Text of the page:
# Difference between revisions of "Project desert tortoise"

## Problem Statement

I found an embedded data stream in the NOAA DSB broadcasts that contains doppler data from ground-based transmitters. These messages contain short bits of data (up to 64 bytes) and the time vs frequency data required to geolocate them to a km or so (in theory). My friends at the hackerspace kept making jokes about using to find a desert tortoise with a huge transmitter glued to its back, and thus the project name was born...

## Work

### Orbital Determination

In order to correlate the doppler shifts to geo-locations we need to know the position of the spacecraft at each moment. Matlab does not have readily available tools to do this, so I wrote a quick python script using pyephem which one can query directly from matlab or interface with directly. When given a UTC time and date, the script will spit out instantaneous lat/lon of the satellite as well as orbital period, inclination, and altitude/radius. We will use all of these parameters to initialize and optimize our doppler model.

```#!/usr/bin/env python

import time
import datetime
import ephem
import optparse
import sys

parser = optparse.OptionParser()
help="Date and time to look for stuffs",
metavar="TIMESTAMP")
help="ONLY return the lattitude at datetime",
)
help="ONLY return the longitude at datetime",
)
help="ONLY return the radius of the spacecraft at the datetime",
)
help="ONLY return the altitude of the spacecraft above sealevel at the datetime",
)
help="ONLY return the orbital period of the spacecraft",
)
help="ONLY return the inclination of the spacecraft",
)
options,args = parser.parse_args()
if options.timestamp:
# Try parsing the date argument
try:
timestamp = datetime.datetime.strptime(options.timestamp, "%Y-%m-%d %H:%M:%S.%f")
except:
print "Error parsing date input:",sys.exc_info()
sys.exit(1)

#example TLE name ./TLE/noaa2016-02-14.txt
filename = "noaa" + datetime.datetime.strftime(timestamp, "%Y-%m-%d") + ".txt"
try:
fo = open("/home/pi/pyephem/TLE/" + filename, "r")
except:
print "TLE file not available for this date :(<br>"
print filename
sys.exit(1)

while line != "":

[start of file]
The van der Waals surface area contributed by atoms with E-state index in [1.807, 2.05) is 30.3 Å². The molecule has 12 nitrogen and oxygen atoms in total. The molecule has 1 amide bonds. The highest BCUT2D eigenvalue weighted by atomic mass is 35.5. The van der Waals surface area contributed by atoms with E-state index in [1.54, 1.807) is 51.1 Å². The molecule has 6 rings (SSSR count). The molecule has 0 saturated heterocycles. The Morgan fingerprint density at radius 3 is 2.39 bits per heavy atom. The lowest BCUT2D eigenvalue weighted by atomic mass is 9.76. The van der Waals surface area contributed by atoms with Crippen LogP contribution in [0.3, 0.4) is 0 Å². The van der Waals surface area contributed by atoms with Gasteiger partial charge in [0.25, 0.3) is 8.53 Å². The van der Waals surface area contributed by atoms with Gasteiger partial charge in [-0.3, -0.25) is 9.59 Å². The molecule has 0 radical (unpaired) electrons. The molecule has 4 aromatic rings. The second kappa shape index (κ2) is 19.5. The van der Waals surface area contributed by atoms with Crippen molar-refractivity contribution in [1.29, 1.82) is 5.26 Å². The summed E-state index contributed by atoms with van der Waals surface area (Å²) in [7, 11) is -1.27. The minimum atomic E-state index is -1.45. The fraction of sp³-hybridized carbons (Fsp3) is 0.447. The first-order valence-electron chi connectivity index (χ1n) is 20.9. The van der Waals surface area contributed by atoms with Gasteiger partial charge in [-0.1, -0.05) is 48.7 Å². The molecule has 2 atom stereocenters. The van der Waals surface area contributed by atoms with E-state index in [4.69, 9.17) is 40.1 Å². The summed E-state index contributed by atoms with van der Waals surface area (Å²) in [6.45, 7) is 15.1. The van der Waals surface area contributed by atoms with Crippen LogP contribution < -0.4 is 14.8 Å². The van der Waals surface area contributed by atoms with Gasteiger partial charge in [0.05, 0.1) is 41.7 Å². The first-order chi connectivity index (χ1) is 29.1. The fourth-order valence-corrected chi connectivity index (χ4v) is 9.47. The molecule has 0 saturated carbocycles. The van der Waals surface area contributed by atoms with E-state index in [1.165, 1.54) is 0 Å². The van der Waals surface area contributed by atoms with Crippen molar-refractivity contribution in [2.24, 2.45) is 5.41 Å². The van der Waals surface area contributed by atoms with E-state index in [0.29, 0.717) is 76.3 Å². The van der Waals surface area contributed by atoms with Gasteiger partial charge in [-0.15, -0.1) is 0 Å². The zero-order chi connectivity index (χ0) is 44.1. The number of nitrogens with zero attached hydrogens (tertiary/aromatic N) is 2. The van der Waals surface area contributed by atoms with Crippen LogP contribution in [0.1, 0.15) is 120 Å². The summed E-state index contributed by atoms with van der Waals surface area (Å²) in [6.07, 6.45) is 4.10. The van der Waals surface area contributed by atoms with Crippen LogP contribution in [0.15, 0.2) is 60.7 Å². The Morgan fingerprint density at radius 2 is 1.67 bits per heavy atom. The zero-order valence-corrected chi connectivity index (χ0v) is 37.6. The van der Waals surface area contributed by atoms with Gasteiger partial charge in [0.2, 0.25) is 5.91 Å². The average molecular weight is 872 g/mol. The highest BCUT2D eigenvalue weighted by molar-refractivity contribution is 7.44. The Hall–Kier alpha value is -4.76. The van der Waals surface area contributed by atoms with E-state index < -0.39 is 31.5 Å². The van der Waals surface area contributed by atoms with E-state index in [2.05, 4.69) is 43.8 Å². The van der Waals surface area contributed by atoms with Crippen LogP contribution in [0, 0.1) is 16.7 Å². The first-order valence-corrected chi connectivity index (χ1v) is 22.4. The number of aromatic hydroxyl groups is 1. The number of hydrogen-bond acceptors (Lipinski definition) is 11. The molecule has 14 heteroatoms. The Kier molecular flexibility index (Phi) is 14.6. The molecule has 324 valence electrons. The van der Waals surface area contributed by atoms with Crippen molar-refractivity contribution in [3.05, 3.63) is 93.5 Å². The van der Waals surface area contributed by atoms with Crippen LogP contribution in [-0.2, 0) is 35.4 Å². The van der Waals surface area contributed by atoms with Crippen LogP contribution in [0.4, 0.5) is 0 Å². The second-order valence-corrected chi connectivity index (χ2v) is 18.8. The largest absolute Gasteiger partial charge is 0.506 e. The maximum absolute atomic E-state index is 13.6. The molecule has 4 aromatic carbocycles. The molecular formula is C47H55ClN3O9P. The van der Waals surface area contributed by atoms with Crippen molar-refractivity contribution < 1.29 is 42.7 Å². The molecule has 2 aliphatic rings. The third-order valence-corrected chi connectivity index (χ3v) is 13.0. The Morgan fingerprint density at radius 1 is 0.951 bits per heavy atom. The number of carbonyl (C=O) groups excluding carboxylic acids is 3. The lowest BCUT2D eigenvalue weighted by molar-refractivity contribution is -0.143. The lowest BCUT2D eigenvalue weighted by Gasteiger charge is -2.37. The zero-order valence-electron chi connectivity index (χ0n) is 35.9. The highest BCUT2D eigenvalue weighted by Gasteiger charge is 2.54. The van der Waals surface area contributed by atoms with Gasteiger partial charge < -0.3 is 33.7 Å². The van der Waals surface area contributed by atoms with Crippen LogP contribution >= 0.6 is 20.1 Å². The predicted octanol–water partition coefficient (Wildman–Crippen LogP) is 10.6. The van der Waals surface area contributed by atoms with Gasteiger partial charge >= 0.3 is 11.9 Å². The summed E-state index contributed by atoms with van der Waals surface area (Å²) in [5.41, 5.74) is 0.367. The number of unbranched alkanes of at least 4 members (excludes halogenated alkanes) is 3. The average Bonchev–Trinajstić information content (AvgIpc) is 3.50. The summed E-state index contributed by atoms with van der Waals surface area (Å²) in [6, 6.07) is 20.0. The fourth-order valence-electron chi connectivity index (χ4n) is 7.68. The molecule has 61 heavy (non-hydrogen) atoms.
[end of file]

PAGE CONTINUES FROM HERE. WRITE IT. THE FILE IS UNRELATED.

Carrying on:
if "NOAA 18" in line:
line1=line
break

fo.close

NOAA.compute(timestamp)

pi = 3.14159265359;

if   options.mode == 1:
print('%f' % ((180.0/pi)*NOAA.sublat))
elif options.mode == 2:
print('%f' % ((180.0/pi)*NOAA.sublong))
elif options.mode == 3:
print('%f' % (6378 + NOAA.elevation/1000))
elif options.mode == 4:
print('%f' % (NOAA.elevation/1000))
elif options.mode == 5:
print('%f' % (86164.0 / float(line3.split()[7])))
elif options.mode == 6:
print('%f' % (float(line3.split()[2])))
else:
print('%f %f %f' % ((180.0/pi)*NOAA.sublat, (180.0/pi)*NOAA.sublong, NOAA.elevation/1000))

```

### Doppler Data

Doppler shifts produce sigmoid functions, so we should see a very specific shape with an inflection point where the satellite passes overhead and relative velocity reaches zero, then reverses. The last three bytes hold the key. The most data I have so far comes from a Baltic sea area transmitter (fishing ship? sea float?) with the ID 0x24000530 (in hex). There is probably enough data here to determine rough location, but more data to characterize the receiver range (units of frequency shift?) would be nice. Also, all doppler calcs will show two identical points for every solution -- multiple passes must be captured in order to eliminate the incorrect solution.

Three separate bytes, doesn't look right
Fixed point offset binary -- now we're talking! Doppler ahoj!

### Latest Doppler Shift Model for Geolocating ARGOS Transmitters

A matlab script that interfaces with an updated version of the above python script has been created that does pretty much all of the hard work for you. You must provide Spacecraft ID (15, 18, 19) T0 time and date of the time axis (xdata vs ydata provided) and there is a small calibration factor to the orbital period that you can use to run a second pass if required after the first pass. This script will attempt to find the best position and spit out the latitude and longitude but please be aware that there are always TWO possible solutions, and they become more and more fuzzy the fewer the data points you feed it. Multiple satellite passes are required to discern which location is the correct one!

Results are shown below, the plotted points represent the solutions from two passes 20 minutes apart (NOAA15 and NOAA18). The distantly spaced models uses the 3 DOF model which assume a doppler scaling of 1.0 (just trust the raw frequency data) whereas the more closely spaced data uses the 4 DOF model that solves for slight calibration errors of the spacecraft. Both models solve for frequency offsets of the transmitter.